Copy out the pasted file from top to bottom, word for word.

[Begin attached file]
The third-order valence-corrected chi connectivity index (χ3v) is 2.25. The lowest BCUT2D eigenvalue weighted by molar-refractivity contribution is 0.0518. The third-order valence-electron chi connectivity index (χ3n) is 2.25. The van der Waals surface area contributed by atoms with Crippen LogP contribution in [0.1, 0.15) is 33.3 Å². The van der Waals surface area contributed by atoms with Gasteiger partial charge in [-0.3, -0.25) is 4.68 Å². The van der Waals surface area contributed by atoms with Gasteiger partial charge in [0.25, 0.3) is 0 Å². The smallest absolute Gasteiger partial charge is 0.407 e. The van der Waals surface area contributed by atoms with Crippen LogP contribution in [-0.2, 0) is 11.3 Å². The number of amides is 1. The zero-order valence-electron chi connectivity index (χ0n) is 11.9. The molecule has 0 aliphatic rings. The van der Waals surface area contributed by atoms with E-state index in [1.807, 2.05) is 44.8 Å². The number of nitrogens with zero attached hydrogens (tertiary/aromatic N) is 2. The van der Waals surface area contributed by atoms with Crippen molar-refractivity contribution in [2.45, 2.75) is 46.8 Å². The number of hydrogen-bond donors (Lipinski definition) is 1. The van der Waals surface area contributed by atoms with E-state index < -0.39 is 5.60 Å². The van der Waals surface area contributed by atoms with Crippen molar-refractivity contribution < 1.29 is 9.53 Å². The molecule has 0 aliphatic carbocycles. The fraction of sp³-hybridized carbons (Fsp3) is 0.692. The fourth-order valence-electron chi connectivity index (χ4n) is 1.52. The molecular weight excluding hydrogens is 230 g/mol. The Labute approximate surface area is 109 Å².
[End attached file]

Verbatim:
The third-order valence-corrected chi connectivity index (χ3v) is 2.25. The lowest BCUT2D eigenvalue weighted by molar-refractivity contribution is 0.0518. The third-order valence-electron chi connectivity index (χ3n) is 2.25. The van der Waals surface area contributed by atoms with Crippen LogP contribution in [0.1, 0.15) is 33.3 Å². The van der Waals surface area contributed by atoms with Gasteiger partial charge in [-0.3, -0.25) is 4.68 Å². The van der Waals surface area contributed by atoms with Gasteiger partial charge in [0.25, 0.3) is 0 Å². The smallest absolute Gasteiger partial charge is 0.407 e. The van der Waals surface area contributed by atoms with Crippen LogP contribution in [-0.2, 0) is 11.3 Å². The number of amides is 1. The zero-order valence-electron chi connectivity index (χ0n) is 11.9. The molecule has 0 aliphatic rings. The van der Waals surface area contributed by atoms with E-state index in [1.807, 2.05) is 44.8 Å². The number of nitrogens with zero attached hydrogens (tertiary/aromatic N) is 2. The van der Waals surface area contributed by atoms with Crippen molar-refractivity contribution in [2.45, 2.75) is 46.8 Å². The number of hydrogen-bond donors (Lipinski definition) is 1. The van der Waals surface area contributed by atoms with E-state index < -0.39 is 5.60 Å². The van der Waals surface area contributed by atoms with Crippen molar-refractivity contribution < 1.29 is 9.53 Å². The molecule has 0 aliphatic carbocycles. The fraction of sp³-hybridized carbons (Fsp3) is 0.692. The fourth-order valence-electron chi connectivity index (χ4n) is 1.52. The molecular weight excluding hydrogens is 230 g/mol. The Labute approximate surface area is 109 Å².